A Meditation on Interpreting History

Archaeopteryx dies.
Its feathers impress the lithographic sand bedding the river.
Vesuvius erupts.
A Pompeian mother shields her child from the falling ash,
soon cemented around their ephemeral bodies.
Enola Gay flies.
Below, a bicycle rider in Hiroshma casts a nuclear shadow
before being vaporized.
Rampage disrupts
a Dead Sea hermitage,
orphaning a deposit of papyrus scrolls in a nearby cave.
Petrified vestiges thread through time, creating history.

Water cascades,
always in motion
like time.
First a rivulet, then a gorge, later a canyon.
Niagra Falls moves upstream.
Bones disperse.
Rain sheets down El Morro's cliff face,
refilling a heuco,
and dissolving the inscribed graffiti of travelers who once drew its water.
Moth larvae bore through bound volumes.
Microbes and fungi reduce the edges, nourished by organic fiber.
One culture excavating a parking garage crushes the relics of another,
presumably, in retrospect.
Fossilized past eroding.

Traces on paper—
of interviews transcribed, of news articles based on interviews,
typed memos, handwritten letters, sketches, diagrams, diaries—
archived in file drawers and cardboard boxes scattered across the globe,
xeroxed, notated, woven by a neural network,
channeled through a keyboard to electromagnetic bits
and printed in mass quantities,
soon to be recognized by a Pullitzer Committee,
clarify what no one person in any one place could have known at the time
about the making of the atomic bomb.

Symmetrical bands of magnetized lava in sub-oceanic mountains

tell an astonishing story of sea-floor spreading.
Fragments of molecules from bacteria to bactrian camels, sequences aligned,
map 4 billion years of species branching, and their common ancestry.

A monk scrapes ink from an ancient parchment,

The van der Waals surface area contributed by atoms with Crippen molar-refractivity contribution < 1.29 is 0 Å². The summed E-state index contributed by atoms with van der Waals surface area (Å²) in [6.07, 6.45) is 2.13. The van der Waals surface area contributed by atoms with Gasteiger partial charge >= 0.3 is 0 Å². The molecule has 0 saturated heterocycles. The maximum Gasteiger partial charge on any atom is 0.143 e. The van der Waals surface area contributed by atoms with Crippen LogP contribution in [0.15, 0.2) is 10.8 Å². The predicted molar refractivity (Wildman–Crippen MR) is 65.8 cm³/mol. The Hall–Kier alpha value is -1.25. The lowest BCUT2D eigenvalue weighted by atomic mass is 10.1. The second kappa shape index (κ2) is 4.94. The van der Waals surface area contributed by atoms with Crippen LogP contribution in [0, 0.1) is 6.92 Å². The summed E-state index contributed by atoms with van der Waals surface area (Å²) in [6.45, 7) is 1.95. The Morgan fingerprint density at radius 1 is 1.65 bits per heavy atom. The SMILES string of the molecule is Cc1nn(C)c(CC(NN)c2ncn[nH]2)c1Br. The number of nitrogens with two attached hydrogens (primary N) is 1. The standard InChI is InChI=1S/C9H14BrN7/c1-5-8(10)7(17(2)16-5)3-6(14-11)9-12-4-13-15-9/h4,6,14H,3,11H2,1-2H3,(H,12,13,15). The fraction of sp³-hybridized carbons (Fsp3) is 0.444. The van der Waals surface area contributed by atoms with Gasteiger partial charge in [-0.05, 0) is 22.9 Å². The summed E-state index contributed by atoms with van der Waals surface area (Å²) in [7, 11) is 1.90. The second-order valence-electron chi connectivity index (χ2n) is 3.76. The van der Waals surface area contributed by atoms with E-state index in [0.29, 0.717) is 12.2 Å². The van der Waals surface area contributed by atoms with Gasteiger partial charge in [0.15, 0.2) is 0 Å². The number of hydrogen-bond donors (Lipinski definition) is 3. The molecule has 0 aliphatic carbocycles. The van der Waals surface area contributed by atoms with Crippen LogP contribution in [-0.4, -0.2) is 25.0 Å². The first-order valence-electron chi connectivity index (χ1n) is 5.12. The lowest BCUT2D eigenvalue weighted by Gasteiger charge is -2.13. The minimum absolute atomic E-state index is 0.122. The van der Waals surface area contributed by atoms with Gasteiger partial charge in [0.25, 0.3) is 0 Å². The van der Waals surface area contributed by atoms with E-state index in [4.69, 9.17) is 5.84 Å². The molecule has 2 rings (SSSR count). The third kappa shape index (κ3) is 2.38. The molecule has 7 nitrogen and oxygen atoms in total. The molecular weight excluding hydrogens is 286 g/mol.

itself a copy,
and inscribes his own holy text.
A chemist, serving a book collector, removes the monk's ink,
to recover the obscured Archimedes.
Johannes overpaints the map in his composition,
leaving light to caress a blank surface.
X-rays from a museum curator penetrate the canvas,
revealing Vermeer's act, but not his motive.

A philosopher of the Tang Dynasty,
signs his own work by borrowing the name of an ancient authority,

who may well be mythical.
Geneticists and evolutionists cast Gregor Mendel as supporting their claims,
which contradict each other.

An envelope postmarked Bombay reaches London.
The reader revels in the distant moment in a distant land
when the writer laid hand to the paper.
She does not know that the writer has already died.
Photons from a nova, en route hundreds of millions of years,
reach human retinal cells on Earth
long after the star is extinguished.

A student of the Tao, humbled by errant memory, transposes several chapters.
Elsewhere, an ambiguous brushstroke becomes a homophonic character.
A master mistakenly believes he has corrected an inherited error.
A line is lost.
Two scrolls are transcribed as one in reverse order.
No lapse interrupts the lineage,

but who can know what lingers from where, when?

New traces emerge.
The gestalt switches.
Documented correspondence echoes a journal entry:
someone else alerted Darwin to the pattern of his own (oft-mislabeled) finches.
An anomalous iridium layer betrays a cataclysmic meteorite closing the age of dinosaurs.
No one in the age of Columbus really believed the earth was flat.
Events that were, change.
What once was, is past no more.

History shimmers,
transient aurora spectacle,
petrified, eroding,
dissolving, reconstructed,
ever fluid.
A stroboscopic image stills the wave,
but who can grasp the river
from whence it flows upstream?

© Douglas Allchin
26 Nov–2 Dec 2001